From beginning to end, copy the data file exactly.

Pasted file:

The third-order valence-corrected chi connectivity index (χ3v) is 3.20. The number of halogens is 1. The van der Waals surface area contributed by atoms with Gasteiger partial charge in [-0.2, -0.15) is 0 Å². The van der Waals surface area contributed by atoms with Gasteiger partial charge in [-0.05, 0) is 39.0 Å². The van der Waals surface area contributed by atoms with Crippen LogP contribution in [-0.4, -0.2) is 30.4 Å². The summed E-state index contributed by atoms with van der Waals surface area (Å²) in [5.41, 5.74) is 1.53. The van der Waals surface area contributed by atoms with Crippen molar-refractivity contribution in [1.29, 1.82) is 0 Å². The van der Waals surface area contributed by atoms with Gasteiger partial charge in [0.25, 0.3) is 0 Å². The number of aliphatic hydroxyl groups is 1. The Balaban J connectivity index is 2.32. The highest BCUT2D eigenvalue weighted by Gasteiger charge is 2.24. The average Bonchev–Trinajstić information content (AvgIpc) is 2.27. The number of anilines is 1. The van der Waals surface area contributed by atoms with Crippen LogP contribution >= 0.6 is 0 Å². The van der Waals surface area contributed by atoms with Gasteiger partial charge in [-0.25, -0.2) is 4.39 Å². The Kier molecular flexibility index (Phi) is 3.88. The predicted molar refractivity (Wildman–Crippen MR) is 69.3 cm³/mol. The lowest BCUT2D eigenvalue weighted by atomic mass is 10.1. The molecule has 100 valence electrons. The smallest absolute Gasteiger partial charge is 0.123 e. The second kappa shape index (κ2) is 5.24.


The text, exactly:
The third-order valence-corrected chi connectivity index (χ3v) is 3.20. The number of halogens is 1. The van der Waals surface area contributed by atoms with Gasteiger partial charge in [-0.2, -0.15) is 0 Å². The van der Waals surface area contributed by atoms with Gasteiger partial charge in [-0.05, 0) is 39.0 Å². The van der Waals surface area contributed by atoms with Crippen LogP contribution in [-0.4, -0.2) is 30.4 Å². The summed E-state index contributed by atoms with van der Waals surface area (Å²) in [5.41, 5.74) is 1.53. The van der Waals surface area contributed by atoms with Crippen molar-refractivity contribution in [1.29, 1.82) is 0 Å². The van der Waals surface area contributed by atoms with Gasteiger partial charge in [0.25, 0.3) is 0 Å². The number of aliphatic hydroxyl groups is 1. The Balaban J connectivity index is 2.32. The highest BCUT2D eigenvalue weighted by Gasteiger charge is 2.24. The average Bonchev–Trinajstić information content (AvgIpc) is 2.27. The number of anilines is 1. The van der Waals surface area contributed by atoms with Crippen LogP contribution >= 0.6 is 0 Å². The van der Waals surface area contributed by atoms with Gasteiger partial charge in [-0.25, -0.2) is 4.39 Å². The Kier molecular flexibility index (Phi) is 3.88. The predicted molar refractivity (Wildman–Crippen MR) is 69.3 cm³/mol. The lowest BCUT2D eigenvalue weighted by atomic mass is 10.1. The molecule has 100 valence electrons. The smallest absolute Gasteiger partial charge is 0.123 e. The second kappa shape index (κ2) is 5.24.